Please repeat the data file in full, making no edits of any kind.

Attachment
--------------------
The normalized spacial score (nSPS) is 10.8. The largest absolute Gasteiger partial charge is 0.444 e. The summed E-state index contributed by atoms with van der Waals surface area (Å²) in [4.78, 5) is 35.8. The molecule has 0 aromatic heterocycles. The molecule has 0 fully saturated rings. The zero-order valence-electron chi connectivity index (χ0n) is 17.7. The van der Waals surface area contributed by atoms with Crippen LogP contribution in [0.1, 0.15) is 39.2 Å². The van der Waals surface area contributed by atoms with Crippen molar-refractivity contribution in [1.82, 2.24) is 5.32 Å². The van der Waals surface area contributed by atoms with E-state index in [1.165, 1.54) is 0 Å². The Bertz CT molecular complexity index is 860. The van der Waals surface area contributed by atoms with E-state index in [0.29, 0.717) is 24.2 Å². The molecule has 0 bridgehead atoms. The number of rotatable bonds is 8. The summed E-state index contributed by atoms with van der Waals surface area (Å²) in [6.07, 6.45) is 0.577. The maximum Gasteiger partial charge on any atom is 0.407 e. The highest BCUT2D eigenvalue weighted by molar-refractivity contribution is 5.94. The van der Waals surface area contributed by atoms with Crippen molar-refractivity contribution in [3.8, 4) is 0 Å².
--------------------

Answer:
The normalized spacial score (nSPS) is 10.8. The largest absolute Gasteiger partial charge is 0.444 e. The summed E-state index contributed by atoms with van der Waals surface area (Å²) in [4.78, 5) is 35.8. The molecule has 0 aromatic heterocycles. The molecule has 0 fully saturated rings. The zero-order valence-electron chi connectivity index (χ0n) is 17.7. The van der Waals surface area contributed by atoms with Crippen LogP contribution in [0.1, 0.15) is 39.2 Å². The van der Waals surface area contributed by atoms with Crippen molar-refractivity contribution in [1.82, 2.24) is 5.32 Å². The van der Waals surface area contributed by atoms with E-state index in [1.165, 1.54) is 0 Å². The Bertz CT molecular complexity index is 860. The van der Waals surface area contributed by atoms with E-state index in [0.29, 0.717) is 24.2 Å². The molecule has 0 bridgehead atoms. The number of rotatable bonds is 8. The summed E-state index contributed by atoms with van der Waals surface area (Å²) in [6.07, 6.45) is 0.577. The maximum Gasteiger partial charge on any atom is 0.407 e. The highest BCUT2D eigenvalue weighted by molar-refractivity contribution is 5.94. The van der Waals surface area contributed by atoms with Crippen molar-refractivity contribution in [3.8, 4) is 0 Å².